It Takes A Village

So much has been said about the safety of women, our daughters in our country. The fear-mongering and divisiveness and the shrill voices have been growing and it has been a very depressing time. After I wrote my poem  A Mother’s Lament   a friend challenged to tell a happy story about how daughters are treated in our country. I would love it if you would write in with your own happy stories.

This happened 8 years ago when our daughter Viveka was around 9 years old. We live in a quietish suburb of Bombay in a middle class colony that abuts the busy Bombay-Pune highway. Viveka had recently become proficient in riding her bicycle and wanted to take on the big bad main road. My heart was mostly unwilling, but she knew she was ready and when they know, you know, you know? (Whoever gets that reference, wins the internet for the day). 

So I agreed to to run behind her as she cycled ahead. When she exited the colony gate to turn into the highway, with me racing after her, I was stopped by Munna who runs a small pan-beedi shop.

‘Bhabhi!, he yelled, ‘Aapko pataa hai, Choti main road pe cycle chala kar gayi hai abhi-abhi?’
Haan bhaiyya, I do, she has my permission and approval.

The look on Munna’s face was not one of joy and wonder at the wisdom of new-age parenting.

Viveka had gone past the bus that had stopped at the nearby bus stop. With a dry mouth I ran and thankfully got a glimpse of Viveka’s bright red cycle turning left into a quieter street that forms the southern boundary of the colony. As I raced to catch up, I was stopped by Khan, our burly fruitwala, an immigrant from Gorakhpur. ‘Bhabhi’, he yelled, ‘ Aapko pata hai bitiya bus ke samne se cycle chala kar gayi hai? Ghar pe daant zaroor lagaana’.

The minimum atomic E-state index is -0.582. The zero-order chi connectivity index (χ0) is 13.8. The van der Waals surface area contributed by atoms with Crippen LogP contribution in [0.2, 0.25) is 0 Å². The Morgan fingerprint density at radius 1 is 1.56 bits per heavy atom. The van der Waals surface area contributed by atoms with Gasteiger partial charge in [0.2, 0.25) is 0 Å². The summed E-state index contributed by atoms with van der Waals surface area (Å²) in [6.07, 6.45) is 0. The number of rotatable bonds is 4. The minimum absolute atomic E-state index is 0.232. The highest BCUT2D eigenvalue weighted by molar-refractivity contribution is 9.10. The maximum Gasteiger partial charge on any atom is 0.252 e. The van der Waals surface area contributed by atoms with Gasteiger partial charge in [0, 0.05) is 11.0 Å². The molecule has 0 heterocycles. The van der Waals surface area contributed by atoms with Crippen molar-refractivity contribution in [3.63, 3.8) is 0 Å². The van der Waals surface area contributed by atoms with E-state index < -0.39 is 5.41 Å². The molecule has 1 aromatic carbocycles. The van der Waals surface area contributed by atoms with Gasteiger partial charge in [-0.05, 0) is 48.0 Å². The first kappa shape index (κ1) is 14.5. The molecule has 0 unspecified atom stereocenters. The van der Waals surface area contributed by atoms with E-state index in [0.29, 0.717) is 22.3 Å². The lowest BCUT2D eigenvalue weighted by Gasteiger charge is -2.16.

‘Haan Khan bhai, poochkar gayi hai’, I sighed.
I thought I heard a disgusted snort, which could have been the exhaust from the bus. Or not.

Viveka had disappeared by now and beads of sweat were rolling down my forehead and I ran on when someone grabbed my arm. It was our bai, Sangeeta.

‘Bhabhi, Munnu main road pe cycle chala rahi thi, aap hi ne yeh sab stunt sikhaaya hoga, na?!’


I ran in through one of the smaller gates to re-enter the colony. I still couldn’t spot Viveka. I ran to our building, hoping she would now be parking her bike when Jagger Uncle stopped me.
‘Do you even know what your daughter is upto?!’, he thundered.’I caught her cycling on the main road. I have just given her a stern warning. Please make sure you’re looking after your children better.’

By this this time, I didn’t have the courage or the breath left to explain. I just muttered something about children these days and rushed into the building only to see Viveka locking the bike.

Rats. I should have sat at home and had a cup of chai. Choti/ Bitiya/ Munnu/ Viveka was being looked after, by the entire village.

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